EASO publishes three COI reports on Somalia: Targeted profiles, Key socio-economic indicators and Security situation

  • 20th September 2021

Today, the European Asylum Support Office (EASO) published three Country of Origin Information (COI) reports. The first report is titled Somalia: Targeted profiles, the second one Somalia: Key socio-economic indicators and the third one Somalia: Security situation. These reports are part of a series of four COI reports on Somalia that have been produced in 2021. They build upon the preceding EASO COI report on Somalia: Actors (July 2021).  They should be read in conjunction with one another. This series of COI reports provide relevant information on international protection status determination for Somali asylum seekers and will be used in the development of EASO country guidance note on Somalia.

After peaking in 2015, with 21 600 applications for international protection, Somali asylum applications have fluctuated in recent years. So far in 2021 (January-June), Somalis have lodged over 6 900 asylum applications in the EU+, according to data from the Early Warning and Preparedness System (EPS). This makes Somalia the seventh top country of origin of applicants in the EU+ (in 2020 Somalia was the 10th top country of origin). So far in 2021, the EU+ recognition rate for EU-regulated types of protection (at first instance) for Somalis was 58 %, which is in line with that of the previous year. At the end of June 2021, some 11 400 Somali applications were pending at first instance.


The EASO COI report on Somalia: Targeted profiles provides in-depth information about following potentially targeted profiles: people recruited by and deserters from Al-Shabaab; women and girls; individual perceived as contravening religious laws/tenets; minorities and non-minority clans; individuals involved in blood feuds/clan disputes; individuals supporting or perceived as supporting the government, the international community, and/or as opposing Al-Shabaab; journalists; LGBTIQ.
This report was drafted by the Austrian Centre for Country of Origin and Asylum Research and Documentation (ACCORD) in accordance with the EASO COI Report Methodology. It was peer-reviewed internally, and externally by Norway, Landinfo, Norwegian Country of Origin Information Centre; and by international Somalia expert, scholar and author, Joakim Gundel.

Download the report.


 


 

The EASO COI report on Somalia: Key socio-economic indicators provides background information and details on key socio-economic indicators in three Somali cities, namely Mogadishu, Garowe, and Hargeisa. These represent the main urban centres in Somalia, including Puntland and Somaliland. The reference period of the report is January 2020 – 30 June 2021.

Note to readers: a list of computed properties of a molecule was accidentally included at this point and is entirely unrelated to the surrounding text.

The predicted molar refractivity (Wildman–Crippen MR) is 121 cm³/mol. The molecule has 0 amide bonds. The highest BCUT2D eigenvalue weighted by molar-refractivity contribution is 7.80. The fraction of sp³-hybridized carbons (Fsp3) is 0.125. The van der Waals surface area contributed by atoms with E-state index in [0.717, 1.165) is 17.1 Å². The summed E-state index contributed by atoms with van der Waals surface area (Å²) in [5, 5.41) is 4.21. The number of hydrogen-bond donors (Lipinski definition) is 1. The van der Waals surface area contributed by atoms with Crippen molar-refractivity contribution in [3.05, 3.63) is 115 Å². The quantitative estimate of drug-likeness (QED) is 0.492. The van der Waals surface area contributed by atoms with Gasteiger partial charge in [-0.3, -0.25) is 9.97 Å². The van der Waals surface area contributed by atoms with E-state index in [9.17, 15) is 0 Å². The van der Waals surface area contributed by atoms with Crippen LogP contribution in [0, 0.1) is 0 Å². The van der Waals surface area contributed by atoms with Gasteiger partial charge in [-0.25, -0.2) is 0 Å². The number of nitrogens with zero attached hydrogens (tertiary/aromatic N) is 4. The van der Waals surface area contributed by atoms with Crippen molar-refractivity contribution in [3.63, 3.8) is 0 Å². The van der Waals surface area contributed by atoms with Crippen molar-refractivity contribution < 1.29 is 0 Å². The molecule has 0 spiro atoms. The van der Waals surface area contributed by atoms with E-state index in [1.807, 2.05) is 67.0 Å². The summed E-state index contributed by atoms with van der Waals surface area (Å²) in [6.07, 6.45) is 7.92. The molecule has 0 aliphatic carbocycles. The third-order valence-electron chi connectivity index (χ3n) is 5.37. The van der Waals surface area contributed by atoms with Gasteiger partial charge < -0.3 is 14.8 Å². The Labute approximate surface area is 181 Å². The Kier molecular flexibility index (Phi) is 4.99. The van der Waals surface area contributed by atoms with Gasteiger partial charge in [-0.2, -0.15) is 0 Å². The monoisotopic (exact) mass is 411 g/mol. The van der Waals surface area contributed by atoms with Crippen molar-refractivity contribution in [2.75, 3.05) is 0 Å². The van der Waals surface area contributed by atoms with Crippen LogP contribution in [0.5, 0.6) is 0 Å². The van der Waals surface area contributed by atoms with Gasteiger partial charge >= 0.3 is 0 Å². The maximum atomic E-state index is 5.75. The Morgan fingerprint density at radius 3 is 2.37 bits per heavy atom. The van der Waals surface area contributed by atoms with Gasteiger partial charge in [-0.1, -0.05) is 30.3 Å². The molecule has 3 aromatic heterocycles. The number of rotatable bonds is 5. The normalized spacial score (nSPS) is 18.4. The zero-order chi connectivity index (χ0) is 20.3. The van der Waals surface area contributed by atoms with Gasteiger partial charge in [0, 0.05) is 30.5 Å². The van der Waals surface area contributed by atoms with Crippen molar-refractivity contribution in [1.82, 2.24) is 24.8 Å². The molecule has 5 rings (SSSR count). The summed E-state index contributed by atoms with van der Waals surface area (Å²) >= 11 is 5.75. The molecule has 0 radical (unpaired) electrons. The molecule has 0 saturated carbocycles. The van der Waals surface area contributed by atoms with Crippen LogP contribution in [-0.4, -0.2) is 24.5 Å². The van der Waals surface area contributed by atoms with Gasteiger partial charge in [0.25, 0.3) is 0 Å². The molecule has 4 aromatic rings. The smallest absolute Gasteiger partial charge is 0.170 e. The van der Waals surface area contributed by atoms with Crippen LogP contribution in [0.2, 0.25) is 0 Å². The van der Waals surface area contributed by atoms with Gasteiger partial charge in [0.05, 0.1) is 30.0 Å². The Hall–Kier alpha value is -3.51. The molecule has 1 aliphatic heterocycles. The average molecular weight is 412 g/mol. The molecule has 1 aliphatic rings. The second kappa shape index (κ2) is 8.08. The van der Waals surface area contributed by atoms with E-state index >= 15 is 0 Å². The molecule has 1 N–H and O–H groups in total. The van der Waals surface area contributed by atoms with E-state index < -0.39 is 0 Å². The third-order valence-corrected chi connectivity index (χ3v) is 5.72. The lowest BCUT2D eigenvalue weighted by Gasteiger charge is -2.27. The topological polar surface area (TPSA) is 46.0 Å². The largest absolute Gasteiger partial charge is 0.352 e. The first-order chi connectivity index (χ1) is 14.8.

This report was drafted by the Austrian Centre for Country of Origin and Asylum Research and Documentation (ACCORD) in accordance with the EASO COI Report Methodology. It was peer-reviewed internally, and externally by Denmark, Ministry of Immigration and Integration, Danish Immigration Service (DIS), COI Unit; and Greece, General Secretariat for Migration Policy, Greek Asylum Service, Asylum Processes and Training Department.

Download the report.

 


 

The EASO COI report on Somalia: Security situation provides an overview of the main security trends and incidents at national level in the period January 2020 – 30 June 2021, as well as details on conflict dynamics, territorial control/influence, and armed actors at regional level. Finally, the report provides regional details about incidents, their impact on civilian life, internal displacement, and conflict related humanitarian issues.
This report was jointly written by the COI Sector of EASO, together with contributions from ACCORD (Austrian Centre for Country of Origin and Asylum Research and Documentation) in accordance with the EASO COI Report Methodology. It was peer-reviewed internally, and externally by The Netherlands, Ministry of Foreign Affairs (MINBUZA), Country of Origin Information Unit; and by international Somalia expert, Ken Menkhaus, Professor of Political Science at Davidson College, North Carolina (US). 

Download the report.